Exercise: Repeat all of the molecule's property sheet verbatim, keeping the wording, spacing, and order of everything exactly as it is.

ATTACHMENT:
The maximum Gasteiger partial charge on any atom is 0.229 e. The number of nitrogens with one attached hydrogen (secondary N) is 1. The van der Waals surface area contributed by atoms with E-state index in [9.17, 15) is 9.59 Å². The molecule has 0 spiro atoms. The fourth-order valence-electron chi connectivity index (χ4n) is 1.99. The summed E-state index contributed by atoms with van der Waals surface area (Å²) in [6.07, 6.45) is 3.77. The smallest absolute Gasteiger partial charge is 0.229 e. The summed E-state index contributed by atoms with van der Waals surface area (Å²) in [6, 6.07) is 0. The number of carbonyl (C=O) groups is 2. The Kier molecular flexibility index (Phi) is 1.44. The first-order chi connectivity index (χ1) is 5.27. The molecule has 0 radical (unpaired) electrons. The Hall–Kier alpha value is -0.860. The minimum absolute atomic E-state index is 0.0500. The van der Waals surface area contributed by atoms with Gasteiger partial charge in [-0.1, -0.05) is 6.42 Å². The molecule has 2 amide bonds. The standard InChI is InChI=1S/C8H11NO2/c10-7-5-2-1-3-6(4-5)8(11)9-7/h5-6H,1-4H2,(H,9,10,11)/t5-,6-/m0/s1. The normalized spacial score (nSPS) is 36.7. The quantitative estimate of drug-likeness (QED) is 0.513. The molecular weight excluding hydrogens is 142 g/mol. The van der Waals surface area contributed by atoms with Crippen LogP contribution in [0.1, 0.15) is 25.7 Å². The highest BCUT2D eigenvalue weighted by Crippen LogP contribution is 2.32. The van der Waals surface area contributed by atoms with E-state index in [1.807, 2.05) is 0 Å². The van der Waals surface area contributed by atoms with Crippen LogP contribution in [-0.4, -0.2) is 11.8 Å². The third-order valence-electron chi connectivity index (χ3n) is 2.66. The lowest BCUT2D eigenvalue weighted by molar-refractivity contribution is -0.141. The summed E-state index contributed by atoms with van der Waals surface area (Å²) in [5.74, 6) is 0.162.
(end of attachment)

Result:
The maximum Gasteiger partial charge on any atom is 0.229 e. The number of nitrogens with one attached hydrogen (secondary N) is 1. The van der Waals surface area contributed by atoms with E-state index in [9.17, 15) is 9.59 Å². The molecule has 0 spiro atoms. The fourth-order valence-electron chi connectivity index (χ4n) is 1.99. The summed E-state index contributed by atoms with van der Waals surface area (Å²) in [6.07, 6.45) is 3.77. The smallest absolute Gasteiger partial charge is 0.229 e. The summed E-state index contributed by atoms with van der Waals surface area (Å²) in [6, 6.07) is 0. The number of carbonyl (C=O) groups is 2. The Kier molecular flexibility index (Phi) is 1.44. The first-order chi connectivity index (χ1) is 5.27. The molecule has 0 radical (unpaired) electrons. The Hall–Kier alpha value is -0.860. The minimum absolute atomic E-state index is 0.0500. The van der Waals surface area contributed by atoms with Gasteiger partial charge in [-0.1, -0.05) is 6.42 Å². The molecule has 2 amide bonds. The standard InChI is InChI=1S/C8H11NO2/c10-7-5-2-1-3-6(4-5)8(11)9-7/h5-6H,1-4H2,(H,9,10,11)/t5-,6-/m0/s1. The normalized spacial score (nSPS) is 36.7. The quantitative estimate of drug-likeness (QED) is 0.513. The molecular weight excluding hydrogens is 142 g/mol. The van der Waals surface area contributed by atoms with Crippen LogP contribution in [0.1, 0.15) is 25.7 Å². The highest BCUT2D eigenvalue weighted by Crippen LogP contribution is 2.32. The van der Waals surface area contributed by atoms with E-state index in [1.807, 2.05) is 0 Å². The van der Waals surface area contributed by atoms with Crippen LogP contribution in [-0.4, -0.2) is 11.8 Å². The third-order valence-electron chi connectivity index (χ3n) is 2.66. The lowest BCUT2D eigenvalue weighted by molar-refractivity contribution is -0.141. The summed E-state index contributed by atoms with van der Waals surface area (Å²) in [5.74, 6) is 0.162.